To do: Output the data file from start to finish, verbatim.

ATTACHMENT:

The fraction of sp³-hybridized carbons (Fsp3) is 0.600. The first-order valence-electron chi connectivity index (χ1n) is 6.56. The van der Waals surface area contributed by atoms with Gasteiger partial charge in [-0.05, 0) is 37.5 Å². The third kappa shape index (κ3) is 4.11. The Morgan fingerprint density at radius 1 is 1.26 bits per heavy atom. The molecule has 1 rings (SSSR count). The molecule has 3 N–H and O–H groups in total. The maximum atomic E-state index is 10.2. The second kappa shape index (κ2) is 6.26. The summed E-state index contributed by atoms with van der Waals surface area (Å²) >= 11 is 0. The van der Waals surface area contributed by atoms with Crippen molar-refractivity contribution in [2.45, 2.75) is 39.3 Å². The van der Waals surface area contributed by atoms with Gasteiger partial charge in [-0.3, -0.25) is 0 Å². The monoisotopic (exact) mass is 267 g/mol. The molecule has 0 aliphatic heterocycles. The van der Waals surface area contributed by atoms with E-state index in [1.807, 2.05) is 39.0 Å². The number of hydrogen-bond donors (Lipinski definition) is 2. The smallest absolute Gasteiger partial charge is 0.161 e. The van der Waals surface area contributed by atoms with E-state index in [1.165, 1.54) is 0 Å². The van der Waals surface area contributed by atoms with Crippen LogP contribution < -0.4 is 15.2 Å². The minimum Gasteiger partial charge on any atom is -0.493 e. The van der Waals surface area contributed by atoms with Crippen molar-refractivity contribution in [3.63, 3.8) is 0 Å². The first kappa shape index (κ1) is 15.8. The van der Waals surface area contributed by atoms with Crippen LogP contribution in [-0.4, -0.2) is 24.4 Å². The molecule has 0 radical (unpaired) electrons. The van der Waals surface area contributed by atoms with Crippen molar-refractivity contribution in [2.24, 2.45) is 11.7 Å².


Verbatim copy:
The fraction of sp³-hybridized carbons (Fsp3) is 0.600. The first-order valence-electron chi connectivity index (χ1n) is 6.56. The van der Waals surface area contributed by atoms with Gasteiger partial charge in [-0.05, 0) is 37.5 Å². The third kappa shape index (κ3) is 4.11. The Morgan fingerprint density at radius 1 is 1.26 bits per heavy atom. The molecule has 1 rings (SSSR count). The molecule has 3 N–H and O–H groups in total. The maximum atomic E-state index is 10.2. The second kappa shape index (κ2) is 6.26. The summed E-state index contributed by atoms with van der Waals surface area (Å²) >= 11 is 0. The van der Waals surface area contributed by atoms with Crippen molar-refractivity contribution in [2.45, 2.75) is 39.3 Å². The van der Waals surface area contributed by atoms with Gasteiger partial charge in [-0.3, -0.25) is 0 Å². The monoisotopic (exact) mass is 267 g/mol. The molecule has 0 aliphatic heterocycles. The van der Waals surface area contributed by atoms with E-state index in [1.807, 2.05) is 39.0 Å². The number of hydrogen-bond donors (Lipinski definition) is 2. The smallest absolute Gasteiger partial charge is 0.161 e. The van der Waals surface area contributed by atoms with E-state index in [1.165, 1.54) is 0 Å². The van der Waals surface area contributed by atoms with Crippen LogP contribution < -0.4 is 15.2 Å². The minimum Gasteiger partial charge on any atom is -0.493 e. The van der Waals surface area contributed by atoms with Crippen molar-refractivity contribution in [3.63, 3.8) is 0 Å². The first kappa shape index (κ1) is 15.8. The van der Waals surface area contributed by atoms with Crippen LogP contribution in [-0.4, -0.2) is 24.4 Å². The molecule has 0 radical (unpaired) electrons. The van der Waals surface area contributed by atoms with Crippen molar-refractivity contribution in [2.24, 2.45) is 11.7 Å².